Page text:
Consumption of sugar substitutes assists in long-term weight control

August 24, 2009

A new study published in the International Journal of Obesity reports that consumption of sugar-free beverages sweetened with low-calorie sweeteners increases dietary restraint, a key aspect of successful weight maintenance.

Researchers analyzed calorie, protein, carbohydrate, fat and beverage intake, as well as the dietary restraint of over 300 individuals. The researchers concluded, "Our findings…suggest that the use of artificially sweetened beverages may be an important weight control strategy among WLM [ maintainers]."

The researchers also stated, "The current study suggests that WLM use more dietary strategies to accomplish their WLM, including greater restriction of fat intake, use of fat and sugar modified foods, reduced consumption of caloric beverages and increased consumption of artificially sweetened beverages."

This study builds upon the findings from a 2002 study published in the American Journal of Clinical Nutrition which found consumers of sugar substitutes had significantly greater weight loss compared with participants who did not consume sugar substitutes.

According to Dr. Adam Drewnowski, director, Center for Public Health Nutrition at the University of Washington, "Low-calorie sweeteners and reduced-calorie products are not magic bullets, which means using these products will not result in automatic weight loss. Instead, people looking to lose or maintain weight, can use low-calorie sweeteners in addition to other tools (such as portion control, exercise, etc.) to help manage their calories."

Dr. Drewnowski co-authored a recent research review of low-calorie sweeteners, published in the European Journal of Clinical Nutrition, which found that low-calorie sweeteners and the products that contain them can help people reduce their calorie intake and were associated with modest weight loss.

More than 194 million Americans are consuming low and reduced calorie foods and beverages, according to the Calorie Control Council's most recent national consumer survey. The Council, a non-profit trade association, has noted that this number will likely continue to rise as more consumers begin to understand that "calories count" for weight loss and weight maintenance.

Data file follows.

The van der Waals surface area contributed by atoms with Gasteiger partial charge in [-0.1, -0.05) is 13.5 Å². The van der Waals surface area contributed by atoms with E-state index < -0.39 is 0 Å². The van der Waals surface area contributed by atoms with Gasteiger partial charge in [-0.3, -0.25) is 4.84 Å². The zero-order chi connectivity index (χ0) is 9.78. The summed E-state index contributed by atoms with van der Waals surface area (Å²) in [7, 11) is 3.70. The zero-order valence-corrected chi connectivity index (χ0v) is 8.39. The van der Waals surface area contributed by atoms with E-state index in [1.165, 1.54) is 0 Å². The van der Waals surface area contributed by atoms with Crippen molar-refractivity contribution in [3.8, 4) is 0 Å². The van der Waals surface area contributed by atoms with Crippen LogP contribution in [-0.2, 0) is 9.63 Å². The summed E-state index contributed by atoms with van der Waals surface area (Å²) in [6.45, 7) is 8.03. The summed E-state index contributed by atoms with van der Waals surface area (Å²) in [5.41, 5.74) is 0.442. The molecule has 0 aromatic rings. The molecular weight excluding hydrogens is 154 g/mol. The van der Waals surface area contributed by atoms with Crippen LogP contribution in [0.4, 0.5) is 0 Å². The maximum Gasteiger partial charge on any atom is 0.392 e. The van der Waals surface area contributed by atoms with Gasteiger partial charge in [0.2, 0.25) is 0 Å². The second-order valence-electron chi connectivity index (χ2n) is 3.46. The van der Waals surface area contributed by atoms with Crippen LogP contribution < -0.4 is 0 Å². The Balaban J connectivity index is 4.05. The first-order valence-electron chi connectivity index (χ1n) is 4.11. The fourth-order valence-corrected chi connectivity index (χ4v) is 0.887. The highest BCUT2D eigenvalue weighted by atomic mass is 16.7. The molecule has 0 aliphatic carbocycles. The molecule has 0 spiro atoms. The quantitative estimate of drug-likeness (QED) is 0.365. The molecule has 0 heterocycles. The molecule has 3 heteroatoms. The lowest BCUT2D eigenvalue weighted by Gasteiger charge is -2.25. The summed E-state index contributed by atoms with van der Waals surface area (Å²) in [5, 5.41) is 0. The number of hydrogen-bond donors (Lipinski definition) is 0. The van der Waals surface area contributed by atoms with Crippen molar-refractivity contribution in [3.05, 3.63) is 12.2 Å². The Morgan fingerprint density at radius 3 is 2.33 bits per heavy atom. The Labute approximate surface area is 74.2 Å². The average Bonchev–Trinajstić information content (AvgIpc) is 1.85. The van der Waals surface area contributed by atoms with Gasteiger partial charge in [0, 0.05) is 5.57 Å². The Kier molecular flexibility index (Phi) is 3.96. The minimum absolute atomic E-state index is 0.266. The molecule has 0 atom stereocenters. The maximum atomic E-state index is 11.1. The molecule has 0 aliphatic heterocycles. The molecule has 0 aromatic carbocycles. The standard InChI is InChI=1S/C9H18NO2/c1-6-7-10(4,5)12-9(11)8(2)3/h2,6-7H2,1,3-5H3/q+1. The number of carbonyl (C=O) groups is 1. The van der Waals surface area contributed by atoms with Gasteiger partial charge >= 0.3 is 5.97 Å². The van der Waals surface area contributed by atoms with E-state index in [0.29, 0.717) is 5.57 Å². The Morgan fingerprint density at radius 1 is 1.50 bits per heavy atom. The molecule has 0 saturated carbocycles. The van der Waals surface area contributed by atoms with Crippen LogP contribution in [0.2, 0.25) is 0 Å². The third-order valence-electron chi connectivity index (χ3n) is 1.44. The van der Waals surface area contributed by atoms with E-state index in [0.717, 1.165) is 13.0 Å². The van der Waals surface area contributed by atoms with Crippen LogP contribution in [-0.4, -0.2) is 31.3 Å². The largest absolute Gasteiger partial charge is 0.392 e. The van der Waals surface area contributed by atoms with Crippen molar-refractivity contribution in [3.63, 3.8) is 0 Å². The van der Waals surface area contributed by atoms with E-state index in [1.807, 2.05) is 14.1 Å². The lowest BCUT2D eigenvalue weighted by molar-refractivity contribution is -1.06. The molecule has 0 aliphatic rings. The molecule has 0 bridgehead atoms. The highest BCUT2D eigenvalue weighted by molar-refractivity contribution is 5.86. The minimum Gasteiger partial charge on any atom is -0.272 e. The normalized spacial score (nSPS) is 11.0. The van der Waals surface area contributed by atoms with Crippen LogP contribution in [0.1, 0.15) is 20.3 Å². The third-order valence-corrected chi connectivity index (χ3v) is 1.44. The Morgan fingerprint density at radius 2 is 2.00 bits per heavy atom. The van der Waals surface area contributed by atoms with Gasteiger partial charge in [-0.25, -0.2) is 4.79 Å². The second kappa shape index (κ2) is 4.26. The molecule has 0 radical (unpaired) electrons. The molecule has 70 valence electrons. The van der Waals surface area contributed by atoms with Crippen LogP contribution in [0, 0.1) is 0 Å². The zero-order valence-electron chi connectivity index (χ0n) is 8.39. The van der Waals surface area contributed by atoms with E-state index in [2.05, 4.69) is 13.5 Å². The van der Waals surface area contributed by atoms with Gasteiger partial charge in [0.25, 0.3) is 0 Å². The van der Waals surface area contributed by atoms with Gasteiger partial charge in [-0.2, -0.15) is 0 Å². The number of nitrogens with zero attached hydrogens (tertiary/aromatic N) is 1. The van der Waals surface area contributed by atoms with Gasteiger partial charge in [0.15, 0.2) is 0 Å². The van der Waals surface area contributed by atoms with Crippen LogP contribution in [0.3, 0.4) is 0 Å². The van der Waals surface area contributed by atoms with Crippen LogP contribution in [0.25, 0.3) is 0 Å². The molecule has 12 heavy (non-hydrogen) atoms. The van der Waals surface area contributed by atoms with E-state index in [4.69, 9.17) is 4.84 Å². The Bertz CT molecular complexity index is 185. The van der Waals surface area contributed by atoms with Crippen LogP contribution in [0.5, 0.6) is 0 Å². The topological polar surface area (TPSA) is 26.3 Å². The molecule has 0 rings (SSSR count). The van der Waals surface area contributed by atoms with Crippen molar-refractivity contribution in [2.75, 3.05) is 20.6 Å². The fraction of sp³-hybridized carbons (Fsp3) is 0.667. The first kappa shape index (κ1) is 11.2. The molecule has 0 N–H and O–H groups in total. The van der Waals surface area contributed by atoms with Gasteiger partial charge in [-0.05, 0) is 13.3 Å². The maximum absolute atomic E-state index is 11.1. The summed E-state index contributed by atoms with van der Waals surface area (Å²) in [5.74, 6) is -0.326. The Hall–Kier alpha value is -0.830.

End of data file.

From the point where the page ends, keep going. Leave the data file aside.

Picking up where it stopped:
More information: Phelan, S et al. Use of artificial sweeteners and fat-modified foods in weight loss maintainers and always-normal weight individuals. advance online publication 28 July 2009; doi: 10.1038/ijo.2009.147

Source: Kellen Communications

Explore further: Calorie density key to losing weight

Related Stories

Calorie density key to losing weight

June 8, 2007

Eating smart, not eating less, may be the key to losing weight. A year-long clinical trial by Penn State researchers shows that diets focusing on foods that are low in calorie density can promote healthy weight loss while ...

Researcher finds reason for weight gain

April 22, 2009

Liwei Chen, MD, PhD, Assistant Professor of Epidemiology at the LSU Health Sciences Center New Orleans School of Public Health, is the lead author of a research paper showing that weight gain and obesity are more linked to ...

Recommended for you

How the finch changes its tune

August 3, 2015

Like top musicians, songbirds train from a young age to weed out errors and trim variability from their songs, ultimately becoming consistent and reliable performers. But as with human musicians, even the best are not machines. ...

Machine Translates Thoughts into Speech in Real Time

December 21, 2009

(PhysOrg.com) -- By implanting an electrode into the brain of a person with locked-in syndrome, scientists have demonstrated how to wirelessly transmit neural signals to a speech synthesizer. The "thought-to-speech" process ...

0 comments

Please sign in to add a comment. Registration is free, and takes less than a minute. Read more

Click here to reset your password.
Sign in to get notified via email when new comments are made.